As Pressure In Reactor 3 Builds Again, Here Are The Downstream Effects From The Fukushima Catastrophe

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As the world awakes, Japan discloses another round of good news/bad news about the Fukushima crisis. The good news: Reactors 5 and 6 went into stable condition on Sunday, after a successful
cold shutdown, authorities said. The reactors at the power plant went into cold shutdown following restoration of cooling
functions late Saturday. Alas, 5 and 6 were never the issue to begin with. The same came not be said about reactors 1 through 4, where the bad news comes from this morning. According to the Japan Times, a risky venting of Reactor 3, which saw its pressure rising yet again, was being considered, which would see another release of radioactive gas into the environment. "Pressure within the No. 3 reactor at the Fukushima No. 1 nuclear plant
was rising at one point and Tepco considered releasing more radioactive
gas into the environment to avert serious damage to the containment
vessel, the nuclear safety agency said Sunday afternoon. Tokyo Electric Power Co. had considered releasing the contaminated steam
directly into the environment, not through a "suppression pool" as it
did earlier in the crisis. The pressure needs to be lowered to protect the structural integrity of
the reactor, and the first step is to open the valve on a pipe connected
to the suppression pool. By going through the suppression pool, the
reactor's gas would liquefy and thus lower the pressure." And here is where the recent Operation Irrigation is now backfiring: "But if the pool is already filled with water, a valve on the reactor
itself would need to be opened and the radiation level of the released
gas would be higher than with the first method,
explained Hidehiko
Nishiyama of the Nuclear and Industrial Safety Agency. "Without water, there would be more radioactive substances in the gas released into the environment."" In other words, the attempt (which some say is futile) to fill the containment pool with water is about to lead to another round of irradiation of the environment. And while all that is going on, here is what the already certain chain of downstream events is going to look like for the region, for Japan, and for the world.

From Reuters, the following is a roundup of the effect on the
energy and commodities sector of the devastating earthquake and tsunami
that struck the northeast coast of Japan.

UTILITIES

  • Japan saw some success in its race to avert disaster at a
    tsunami-damaged power plant, though minor radiation leaks underlined
    perils from the world's worst nuclear crisis since Chernobyl 25 years
    ago.
  • Japan may have reached a turning point in winning its
    week-long battle to prevent a massive radiation leak when it succeeded
    in connecting a power transmission line to the disabled Fukushima
    Daiichi nuclear plant.
  • Japan is considering whether to halt
    sales of food products from near a crippled nuclear plant because of
    contamination by a radioactive element which can pose a short-term
    health risk, the U.N. atomic agency said.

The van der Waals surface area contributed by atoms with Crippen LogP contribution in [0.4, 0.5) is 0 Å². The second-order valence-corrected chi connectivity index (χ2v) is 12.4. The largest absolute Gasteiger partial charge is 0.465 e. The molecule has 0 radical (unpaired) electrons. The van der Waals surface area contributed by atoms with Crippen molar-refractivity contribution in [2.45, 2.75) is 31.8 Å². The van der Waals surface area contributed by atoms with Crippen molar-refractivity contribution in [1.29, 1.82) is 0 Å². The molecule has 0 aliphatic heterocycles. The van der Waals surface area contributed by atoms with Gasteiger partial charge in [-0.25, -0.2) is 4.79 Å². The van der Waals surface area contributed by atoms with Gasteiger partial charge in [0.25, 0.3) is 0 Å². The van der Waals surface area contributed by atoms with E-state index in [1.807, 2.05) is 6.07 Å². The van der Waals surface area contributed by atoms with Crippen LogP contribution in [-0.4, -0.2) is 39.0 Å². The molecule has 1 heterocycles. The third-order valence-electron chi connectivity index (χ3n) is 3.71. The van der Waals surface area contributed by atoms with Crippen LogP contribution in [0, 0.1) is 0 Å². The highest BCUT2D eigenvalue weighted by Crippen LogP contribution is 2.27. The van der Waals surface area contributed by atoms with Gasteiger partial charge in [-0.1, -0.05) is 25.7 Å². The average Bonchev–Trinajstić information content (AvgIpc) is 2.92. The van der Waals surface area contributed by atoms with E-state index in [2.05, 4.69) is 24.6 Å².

• Russian Prime
    Minister Vladimir Putin proposed freeing up energy for Japan by
    increasing gas supplies to Europe and offered Japanese companies a slice
    of Siberia's gas industry.
  • Japan has raised the severity
    rating of the nuclear crisis to level 5 from 4 on the seven-level INES
    international scale, putting it on a par with the Three Mile Island
    accident in Pennsylvania in 1979.
  • Power blackouts can be avoided in the Tokyo area if demand stays at the current level, the trade ministry said.
  • TEPCO has announced rolling blackouts after its power generation was cut.
  • Japanese utility Tohoku Electric declares force majeure on its near-term thermal coal shipments due to port damage.

REFINERIES

  • Japan's demand for oil, refined products and gas will increase in the
    medium term, but this will not have a significant impact on global
    supply and demand, Saudi Aramco CEO Khalid al-Falih told Reuters.
  • Showa Shell Sekiyu KK said on Friday that it has started full output
    at its four group refineries as part of efforts to ease a severe supply
    shortage after a powerful quake hit northeast Japan a week ago.
  • Showa Shell, 35 percent owned by Royal Dutch Shell and 15 percent by
    Saudi Aramco, said its four group refineries with total capacity of
    655,000 barrels per day have been making both surface and marine
    shipments.
  • JX Nippon Oil & Energy Corp, an oil refining
    unit of JX Holdings , boosts oil product output at two refineries in
    western Japan by 30,000 barrels per day in the wake of a supply shortage
    in the east of the country.
  • It is also taking other emergency
    measures, including importing oil from South Korea, buying from other
    refiners and cancelling exports.
  • Long lines have been forming
    at gasoline stations in Tokyo while many JX Nippon stations have been
    forced to close after running out of fuel.
  • Oil product
    output in Japan will recover to 3.4 million barrels per day by the end
    of March, a level above domestic demand, as idled refineries resume
    operations, said an oil industry body.
  • The government has
    asked 13 refineries in operation in West Japan to boost their running
    ratio to help ease the supply shortage.
  • JX Holdings is in talks with South Korea and China on oil products imports to help Japan meet its energy needs.
  • AOC Holdings says its refiner Fuji Oil Co has increased runs at the
    two fluid catalytic cracking units at its 140,000 bpd Sodegaura refinery
    after briefly reducing operations after the earthquake .